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Storytelling: Star Wars director J.J. Abrams reinvents the book

An extraordinary book, now available in German. With their exquisitely designed novel, Hollywood director J.J. Abrams and author Doug Dorst are proving that interactive storytelling does not necessarily have to be digital.

One book, two readers, and a world full of mystery: S., Ship of Theseus conceived by filmmaker J.J. Abrams and written by novelist Doug Dorst, is a creative explosion on multiple narrative levels.

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S.: A book with copious extras

A college girl discovers a book that a young scholar has left in the library – and it’s full of notes and annotations. She jots down her own comments and then returns it to the library. This begins a dialog between two strangers in the book’s margins. They debate, interpret, and flirt with each other over the course of months, until every page is covered in scribbles. The text they are discussing is Ship of Theseus, the final novel of a successful author. It tells the tale of a man who is abducted on a ship and sent on a peculiar journey. As you read the classic chapbook-style story, it increasingly blends with the secondary plot in the margins.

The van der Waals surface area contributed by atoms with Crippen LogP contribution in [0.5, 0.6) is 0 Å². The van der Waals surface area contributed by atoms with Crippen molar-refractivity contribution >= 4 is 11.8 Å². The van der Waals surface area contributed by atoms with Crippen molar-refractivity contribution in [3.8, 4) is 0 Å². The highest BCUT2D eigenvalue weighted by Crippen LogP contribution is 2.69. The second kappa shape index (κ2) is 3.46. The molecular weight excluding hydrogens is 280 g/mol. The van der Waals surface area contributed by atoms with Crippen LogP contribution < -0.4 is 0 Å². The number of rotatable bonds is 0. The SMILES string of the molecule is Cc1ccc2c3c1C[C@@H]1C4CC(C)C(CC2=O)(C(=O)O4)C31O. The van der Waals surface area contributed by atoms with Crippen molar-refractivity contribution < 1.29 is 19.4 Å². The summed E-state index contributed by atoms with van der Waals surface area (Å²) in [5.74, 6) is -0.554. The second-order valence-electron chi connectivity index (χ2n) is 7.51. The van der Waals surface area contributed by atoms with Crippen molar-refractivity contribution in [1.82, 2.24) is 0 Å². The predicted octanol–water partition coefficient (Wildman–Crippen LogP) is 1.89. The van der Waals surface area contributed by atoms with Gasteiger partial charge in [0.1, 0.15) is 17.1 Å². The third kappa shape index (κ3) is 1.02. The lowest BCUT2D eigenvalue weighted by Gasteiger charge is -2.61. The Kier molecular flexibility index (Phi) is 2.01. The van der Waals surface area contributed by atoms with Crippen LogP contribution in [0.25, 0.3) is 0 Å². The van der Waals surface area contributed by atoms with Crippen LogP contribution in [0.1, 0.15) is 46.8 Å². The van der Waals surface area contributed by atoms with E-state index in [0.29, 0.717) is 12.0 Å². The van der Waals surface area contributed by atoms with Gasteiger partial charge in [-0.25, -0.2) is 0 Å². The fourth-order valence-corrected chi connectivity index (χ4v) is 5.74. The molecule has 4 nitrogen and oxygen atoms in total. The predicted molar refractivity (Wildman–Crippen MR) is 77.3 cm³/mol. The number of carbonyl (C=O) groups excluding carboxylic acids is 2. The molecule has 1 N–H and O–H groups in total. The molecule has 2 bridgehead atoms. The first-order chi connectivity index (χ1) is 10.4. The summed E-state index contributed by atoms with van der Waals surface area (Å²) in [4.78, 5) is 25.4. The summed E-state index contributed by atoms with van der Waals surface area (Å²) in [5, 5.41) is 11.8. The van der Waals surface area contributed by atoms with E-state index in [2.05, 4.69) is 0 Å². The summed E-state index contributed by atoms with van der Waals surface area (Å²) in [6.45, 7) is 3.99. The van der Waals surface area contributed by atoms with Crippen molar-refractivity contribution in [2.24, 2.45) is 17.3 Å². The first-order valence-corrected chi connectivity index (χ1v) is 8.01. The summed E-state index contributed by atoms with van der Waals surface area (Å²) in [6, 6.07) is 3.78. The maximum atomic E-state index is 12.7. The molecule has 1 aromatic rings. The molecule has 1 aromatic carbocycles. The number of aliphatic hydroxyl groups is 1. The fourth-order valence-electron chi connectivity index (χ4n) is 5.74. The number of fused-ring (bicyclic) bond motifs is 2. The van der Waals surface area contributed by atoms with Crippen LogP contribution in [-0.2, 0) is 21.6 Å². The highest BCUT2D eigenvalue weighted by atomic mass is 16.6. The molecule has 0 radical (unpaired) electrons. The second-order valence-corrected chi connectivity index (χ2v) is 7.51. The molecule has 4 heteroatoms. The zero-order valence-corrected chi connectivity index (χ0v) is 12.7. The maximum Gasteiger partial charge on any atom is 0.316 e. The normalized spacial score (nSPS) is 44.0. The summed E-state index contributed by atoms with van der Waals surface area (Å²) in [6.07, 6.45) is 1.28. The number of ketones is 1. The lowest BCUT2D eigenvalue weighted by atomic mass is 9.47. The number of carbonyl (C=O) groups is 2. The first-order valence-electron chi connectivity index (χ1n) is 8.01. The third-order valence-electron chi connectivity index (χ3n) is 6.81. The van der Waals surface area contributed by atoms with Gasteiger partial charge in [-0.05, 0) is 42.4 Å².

A love letter to the written word

The highlight? S., Ship of Theseus (published by Mulholland Books) is perceived by the reader as if it really were a loan copy from a library. It includes hundreds of annotations, and various inserts in the form of newspaper cuttings, napkins, letters, and postcards from around the world. It is a love letter to the written word, and books as a medium. Never has there been a work so elaborately designed and adorned with extras. Its inserts are like the add-ons you usually see in digital media, but with one major difference: they are “real”. “It’s almost impossible to imagine S. even existing in a format outside of print, never mind being as successful in it,” praised digital (!) magazine Wired.

The book’s ingenuity and diversity of voices is reminiscent of the TV series Lost, which J.J. Abrams co-created and produced. In an interview with CNN, Abrams explained that the idea came to him 15 years ago at Los Angeles International Airport, where he found a Robert Ludlum novel that had been left on a bench. Inside, someone had written a note to whomever found the book to read it, then take it somewhere and leave it for another person to read.

Form follows function

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J.J. Abrams,  photographed by Gage Skidmore

When even the director of CGI-packed blockbusters such as Star Trek and Mission Impossible III reverts back to printed media, it gives us clear proof that digitization is not obligatory. Choosing the right channel for your own story depends solely on its content and purpose – not the current trends. This is perhaps one of the reasons why Star Wars Episode VII will be shot entirely in 35mm, rather than digitally. Reason enough to go and see the new film.

A look inside the book

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